Carved Vessels: A Brief Look at Technique and Collector Value

All of my pots start out as a ball of clay wedged up on the clay board to make sure that all the air bubbles are completely removed. The clay is a mixture of different clay bodies depending on the type of pot I am throwing at the time. The effigy pots are mostly paperclay , a mixture of clay and paper pulp that reduces warping and cracking when pieces of clay with dissimilar thickness are assembled in one form. After wedging they are thrown (or pulled, depending on the term you prefer) on a potter’s wheel. Once the basic shape is made in this fashion I must let the pot set and dry to the point that it can be handled without either easily deforming the pot or sticking to it. This is a state short of the one termed ‘leather hard’, which is too hard for my purposes. At this point the fun begins!

If the pot in question is a vase, pitcher, or other form that is only to be carved I can begin doing so once it has reached this handling state. I trim the foot of the pot and add the handles, if they are desired. Then I put the pot on the sculpture’s stand, look it over to envision the design that I will carve on it, deciding where to begin and how to run the carving across the pot. Often I use a geometrical shape to ‘structure’ the design or contain it in the area of the pot that will be most visible to the observer. Once I am satisfied with the design idea I take a stylus and lightly ‘draw’ in the outline of the design. The next step is to take a tool with a tiny loop of wire on the end and go over the outline giving me the depth that I want to carve. Then, using different wire looped tools, I remove the ‘background’ clay from around the design before I give the design itself dimension by removing some of the clay within it. Once the rough carving is done I take a ‘smoothing’ tool and go over the carved design smoothing out the unwanted textures while I also give a little extra depth to parts of the design by pushing the clay inward gently.

The effigy pots take a little more effort. (Effigy means ‘in the image of’ and refers to pots that are made to look like animals.) The pot that is to be the body of the animal must dry more than the thrown ‘heads’ so that the body will not be deformed in the process of putting the two together. This is particularly crucial in the oil candles as it is extremely difficult to reform the pot from the inside once it has been tragically depressed. Once the parts have reached their varied stages of desired hardness I assemble the main parts of the pot together in what is hoped to be the correct ‘attitude’ for the animal in question. Very often the ‘neck’ of the pot must be cut and bent so that the ‘head’ will sit at the correct angle. Then the eyes and other details of the animal are added to the body of the pot so that it attains the look of the animal I desire it to be. At this point the pot must be set aside to dry further because it can not be carved easy at this degree of wetness and I like for the moisture in the claybody to become more uniform before I do the last step. The last step is to take the carving tools and delineate some of the muscles that the animal would have while putting in the texture of hair and other little details that make the animal more ‘alive’.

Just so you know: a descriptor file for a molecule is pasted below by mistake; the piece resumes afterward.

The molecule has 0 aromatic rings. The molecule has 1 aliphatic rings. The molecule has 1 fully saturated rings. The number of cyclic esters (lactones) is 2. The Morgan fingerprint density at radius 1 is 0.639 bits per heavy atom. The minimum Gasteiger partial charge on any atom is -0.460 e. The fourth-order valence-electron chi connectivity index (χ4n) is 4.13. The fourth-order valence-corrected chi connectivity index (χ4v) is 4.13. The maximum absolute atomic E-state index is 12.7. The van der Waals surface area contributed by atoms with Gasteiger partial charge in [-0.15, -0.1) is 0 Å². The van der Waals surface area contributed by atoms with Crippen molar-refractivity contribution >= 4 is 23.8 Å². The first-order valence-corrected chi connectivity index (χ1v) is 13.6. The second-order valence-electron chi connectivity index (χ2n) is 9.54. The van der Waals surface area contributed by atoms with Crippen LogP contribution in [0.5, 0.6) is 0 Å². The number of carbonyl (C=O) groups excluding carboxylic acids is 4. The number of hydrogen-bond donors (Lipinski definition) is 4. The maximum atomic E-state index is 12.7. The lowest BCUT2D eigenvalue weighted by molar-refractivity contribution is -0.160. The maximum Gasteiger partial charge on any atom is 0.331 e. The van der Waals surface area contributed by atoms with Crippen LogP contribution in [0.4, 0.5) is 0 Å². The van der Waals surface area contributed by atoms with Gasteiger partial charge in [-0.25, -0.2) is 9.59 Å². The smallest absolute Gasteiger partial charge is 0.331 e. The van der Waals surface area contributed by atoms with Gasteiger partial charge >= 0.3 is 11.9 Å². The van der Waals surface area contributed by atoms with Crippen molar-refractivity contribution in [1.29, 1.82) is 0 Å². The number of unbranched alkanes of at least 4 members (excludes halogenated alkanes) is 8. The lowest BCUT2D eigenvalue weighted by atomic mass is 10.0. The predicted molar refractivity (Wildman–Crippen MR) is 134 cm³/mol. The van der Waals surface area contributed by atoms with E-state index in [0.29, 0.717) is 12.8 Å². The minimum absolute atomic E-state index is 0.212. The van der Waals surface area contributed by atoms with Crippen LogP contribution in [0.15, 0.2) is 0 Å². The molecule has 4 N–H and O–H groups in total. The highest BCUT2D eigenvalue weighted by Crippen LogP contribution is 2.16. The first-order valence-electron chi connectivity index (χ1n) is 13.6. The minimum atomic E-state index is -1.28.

Whether it is an effigy pot or a more simply carved vessel all the pots must be fired twice. They are dried and fired the first time in a ‘bisque firing’. This is to aid in the application of iron oxide and glaze. The iron oxide is applied to the carved surfaces (except in the cases of animals that are to be given a color with stains) and then the excess is wiped off so that the oxide brings out the detail of the carving. White glaze is put on the inside of teapots and creamers. Carved vessels are glazed inside and on the tops and handles with the desired glazes to create the color I want. All the claybodies and the glazes are non-toxic and can be washed in the dishwasher.

These pots are durable and each unique unto itself. Although I may use the same basic design on more than one pot they never come out identical to each other as they are all done by free hand without stencil or mold. Each pot is signed on the bottom by the artist and dated to denote the month and the year that it was made. You could say that they are all an edition of one.